An exciting, funded thesis opportunity for students interested in regenerative food systems in New Zealand
Regenerative agriculture has gained momentum as increasing groups of farmers become preoccupied by ‘soil health’ and attentive to the practices required to augment and sustain soil biodiversity. Regenerative agriculture builds on the principles of circular farming, enhances biodiversity as ‘nature-inclusive’ farming, mitigates climate change, adopts ‘a true costs’ approach towards the impact of (diverse modes) of food provisioning, and includes more sustainable, inclusive business models. It has been identified as a major solution for carbon sequestration and a response to destructive environmental consequences of conventional or industrial agriculture on the planet and climate.
Farm Next Door, is an entrepreneurial initiative from the Taranaki region that applies precision tools to small-scale ‘hyper-localised, backyard’ urban, community supported farming/horticulture. Farm Next Door intend to nurture and facilitate the support structure for a new urban farming community. This network of local producers will farm regeneratively, earn income from their own land, and supply local, values-based produce for local consumption.
Exploring innovative and sustainable food systems, Like Farm Next Door requires attention to both production (regenerative agriculture) and consumption (the conscious and responsible consumer). What is required is a more holistic approach to how business is conducted – one that is inclusive of social good (Vishwanathan, Seth, Gau and Chaturvedi, 2009). A focus that is inclusive of consumption allows us to understand how more sustainable patterns of consumption might be co-created through an in-depth understanding of what, how and where we choose to onsume. Engaging with the forces required to alter consumption enables a greater transformative societal shift (Fuchs and Boll, 2018).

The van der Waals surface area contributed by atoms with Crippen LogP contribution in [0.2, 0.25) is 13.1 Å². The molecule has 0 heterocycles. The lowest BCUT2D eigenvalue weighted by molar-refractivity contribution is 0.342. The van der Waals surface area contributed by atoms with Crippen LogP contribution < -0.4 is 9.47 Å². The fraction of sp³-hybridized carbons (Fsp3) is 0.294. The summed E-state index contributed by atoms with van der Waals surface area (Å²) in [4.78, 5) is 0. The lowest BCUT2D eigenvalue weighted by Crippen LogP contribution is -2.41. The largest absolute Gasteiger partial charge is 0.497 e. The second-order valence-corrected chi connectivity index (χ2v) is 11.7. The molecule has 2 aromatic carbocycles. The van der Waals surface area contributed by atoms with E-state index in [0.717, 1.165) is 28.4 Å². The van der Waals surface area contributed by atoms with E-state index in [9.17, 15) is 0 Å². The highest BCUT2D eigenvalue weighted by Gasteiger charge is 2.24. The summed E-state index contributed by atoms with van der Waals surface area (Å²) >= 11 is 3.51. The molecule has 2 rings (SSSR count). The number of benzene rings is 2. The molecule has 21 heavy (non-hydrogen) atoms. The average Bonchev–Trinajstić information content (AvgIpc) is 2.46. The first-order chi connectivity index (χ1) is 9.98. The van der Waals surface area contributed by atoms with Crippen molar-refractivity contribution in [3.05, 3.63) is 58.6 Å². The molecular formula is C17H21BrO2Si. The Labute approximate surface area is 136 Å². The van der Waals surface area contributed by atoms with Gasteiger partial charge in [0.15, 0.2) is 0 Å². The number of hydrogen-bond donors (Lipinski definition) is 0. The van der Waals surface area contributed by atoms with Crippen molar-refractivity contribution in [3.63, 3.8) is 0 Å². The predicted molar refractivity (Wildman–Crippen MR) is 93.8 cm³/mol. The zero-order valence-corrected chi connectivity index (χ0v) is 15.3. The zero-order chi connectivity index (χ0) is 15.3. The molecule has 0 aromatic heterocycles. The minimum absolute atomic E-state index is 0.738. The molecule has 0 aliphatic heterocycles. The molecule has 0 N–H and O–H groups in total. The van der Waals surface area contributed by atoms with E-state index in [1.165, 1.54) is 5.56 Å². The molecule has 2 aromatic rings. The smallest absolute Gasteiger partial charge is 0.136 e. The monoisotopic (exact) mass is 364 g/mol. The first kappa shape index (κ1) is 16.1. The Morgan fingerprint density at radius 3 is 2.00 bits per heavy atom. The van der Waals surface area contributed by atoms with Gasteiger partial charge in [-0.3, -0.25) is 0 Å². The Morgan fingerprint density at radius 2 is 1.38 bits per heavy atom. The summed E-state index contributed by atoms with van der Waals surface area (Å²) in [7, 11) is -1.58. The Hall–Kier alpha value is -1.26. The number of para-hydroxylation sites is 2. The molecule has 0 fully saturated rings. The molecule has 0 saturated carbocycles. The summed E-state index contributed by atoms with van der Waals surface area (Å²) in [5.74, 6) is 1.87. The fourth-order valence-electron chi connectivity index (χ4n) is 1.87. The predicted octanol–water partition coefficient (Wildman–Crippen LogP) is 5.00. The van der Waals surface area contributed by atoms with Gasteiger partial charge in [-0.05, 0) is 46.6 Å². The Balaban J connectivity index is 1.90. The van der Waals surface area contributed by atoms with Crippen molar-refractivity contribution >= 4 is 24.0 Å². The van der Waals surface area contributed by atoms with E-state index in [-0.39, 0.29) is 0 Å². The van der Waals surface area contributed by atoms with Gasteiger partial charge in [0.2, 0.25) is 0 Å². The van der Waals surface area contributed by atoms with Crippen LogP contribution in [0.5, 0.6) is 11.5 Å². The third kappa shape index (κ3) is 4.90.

Research project and thesis opportunity
Within this context, Massey University and Wageningen University have set up a research project that allows for 2-3 Master thesis students to conduct their research on regenerative farming. Four broad research questions provide a framework for the overall project, with smaller subsets of emergent questions guiding the focus of each individual student thesis:
- How can regenerative, circular, zero-waste systems be embedded within the Farm Next Door initiative and multiplied across all urban farming practitioners that will be part of this operation? What are the challenges, constraints and opportunities presented by such a holistic approach?
- What innovative 21 st century economic and business models provide the basis for sustainable livelihoods and thriving communities? What lessons can be drawn from initiatives across various global contexts?
- How are changing food production-consumption interfaces and the increasing demand for traceable, environmentally sustainable, nutritious foods promoting co-creation of common or public goods or positive externalities of innovative food systems? How are these forms of value demonstrated?